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A satellite image shows the Barzah Research and Development Center after being struck by U.S. and coalition operations in Damascus, Syria, April 14, 2018.
A satellite image shows the Barzah Research and Development Center after being struck by U.S. and coalition operations in Damascus, Syria, April 14, 2018. (Satellite Image ©DigitalGlobe/Handout via REUTERS)

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Western allies blasted Syria over the weekend in response to reports the government used chemical agents against its own people, prompting international calls to prayer over the devastation.

President Donald Trump commended the strikes, which were carried out by the United States, France and Great Britain.

"When our president draws a red line, our president enforces the red line," U.S. Ambassador to the United Nations Nikki Haley said on Saturday.

Theresa May, prime minister of the U.K., says the airstrikes were "legally and morally right" to prevent "further human suffering."

BBC reports she said her country "explored every diplomatic channel" but regrettably decided there was no alternative to "limited, targeted action."

Trump still wants to bring U.S. troops home from Syria but has not set a timeline, White House spokeswoman Sarah Sanders said two days after Western allies bombed Syrian targets over a chemical weapons attack. Sanders, speaking to reporters traveling with Trump to Miami, said the president also is still willing to meet with Russian President Vladimir Putin, but she indicated that no meeting is imminent, Reuters reported.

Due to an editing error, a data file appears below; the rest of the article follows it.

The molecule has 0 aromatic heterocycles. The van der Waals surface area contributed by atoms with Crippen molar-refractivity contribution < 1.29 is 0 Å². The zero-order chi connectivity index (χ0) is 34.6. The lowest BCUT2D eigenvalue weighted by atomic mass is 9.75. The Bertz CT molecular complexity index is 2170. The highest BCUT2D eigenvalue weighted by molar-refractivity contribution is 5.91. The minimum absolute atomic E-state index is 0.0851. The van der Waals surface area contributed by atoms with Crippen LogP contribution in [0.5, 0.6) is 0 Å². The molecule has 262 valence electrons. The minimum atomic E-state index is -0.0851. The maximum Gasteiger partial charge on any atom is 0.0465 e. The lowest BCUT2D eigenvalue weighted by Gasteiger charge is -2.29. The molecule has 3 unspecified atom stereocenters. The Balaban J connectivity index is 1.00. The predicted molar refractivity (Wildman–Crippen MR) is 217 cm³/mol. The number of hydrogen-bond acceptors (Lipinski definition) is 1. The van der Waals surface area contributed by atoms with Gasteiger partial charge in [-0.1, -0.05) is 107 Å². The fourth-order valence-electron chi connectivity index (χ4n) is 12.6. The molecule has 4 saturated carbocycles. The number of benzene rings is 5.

Syria, one of the countries specifically mentioned in the Bible, has faced international scrutiny over the rise of terrorism, fleeing refugees, Russian involvement and the Assad government's use of chemical warfare against its own people.

For international ministries like Open Doors, which assists persecuted Christians around the globe, the strikes demand a prayerful response.

"We firmly believe it's in the DNA of every believer to care for the suffering church—and we ask for your urgent prayers," Open Doors says in a statement.

They offered the following specific prayers for believers' use:

  • Lord, we pray for peace and your protection over the men, women and children of Syria. Keep them safe from the bombs and missiles—no matter who is firing them.
  • Father, we know that nothing is impossible for You. We ask you to stop this ongoing civil war in Syria and to provide stability and peace for its people and a future for this generation and generations to come.
  • Lord, we pray for You to convict the hearts of the Syrian government to care for its people, more than power. We know that no leader is beyond Your reach and we ask—with unflinching courage at the foot of Your throne—for You to provide relief and hope for the people of Syria.
  • Father, we lift up the church leaders in Syria, like Father Edward, and ask you to empower them with courage, wisdom and the resources to meet the needs of their people—and to be a light in the darkness.
  • Lord, we join our brothers and sister in Syria—as one church—and pray this prayer from Psalm 33:20-22. "We wait in hope for the Lord; He is our help and our shield. In Him our hearts rejoice, for we trust in His holy name. May your unfailing love be with us, Lord, even as we put our hope in you."